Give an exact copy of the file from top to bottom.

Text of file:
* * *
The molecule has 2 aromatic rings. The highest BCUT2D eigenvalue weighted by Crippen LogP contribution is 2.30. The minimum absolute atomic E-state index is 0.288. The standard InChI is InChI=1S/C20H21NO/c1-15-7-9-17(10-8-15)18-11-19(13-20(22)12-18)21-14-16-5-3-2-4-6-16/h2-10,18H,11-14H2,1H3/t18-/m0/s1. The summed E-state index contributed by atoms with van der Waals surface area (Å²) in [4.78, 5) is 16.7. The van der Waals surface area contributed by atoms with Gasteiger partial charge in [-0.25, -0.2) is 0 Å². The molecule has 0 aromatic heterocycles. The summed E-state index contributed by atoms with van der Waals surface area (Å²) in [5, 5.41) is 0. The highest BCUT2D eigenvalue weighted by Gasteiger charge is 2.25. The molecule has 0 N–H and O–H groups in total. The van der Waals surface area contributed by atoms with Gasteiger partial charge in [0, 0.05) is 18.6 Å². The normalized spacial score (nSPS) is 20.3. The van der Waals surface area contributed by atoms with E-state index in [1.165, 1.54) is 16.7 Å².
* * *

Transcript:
The molecule has 2 aromatic rings. The highest BCUT2D eigenvalue weighted by Crippen LogP contribution is 2.30. The minimum absolute atomic E-state index is 0.288. The standard InChI is InChI=1S/C20H21NO/c1-15-7-9-17(10-8-15)18-11-19(13-20(22)12-18)21-14-16-5-3-2-4-6-16/h2-10,18H,11-14H2,1H3/t18-/m0/s1. The summed E-state index contributed by atoms with van der Waals surface area (Å²) in [4.78, 5) is 16.7. The van der Waals surface area contributed by atoms with Gasteiger partial charge in [-0.25, -0.2) is 0 Å². The molecule has 0 aromatic heterocycles. The summed E-state index contributed by atoms with van der Waals surface area (Å²) in [5, 5.41) is 0. The highest BCUT2D eigenvalue weighted by Gasteiger charge is 2.25. The molecule has 0 N–H and O–H groups in total. The van der Waals surface area contributed by atoms with Gasteiger partial charge in [0, 0.05) is 18.6 Å². The normalized spacial score (nSPS) is 20.3. The van der Waals surface area contributed by atoms with E-state index in [1.165, 1.54) is 16.7 Å².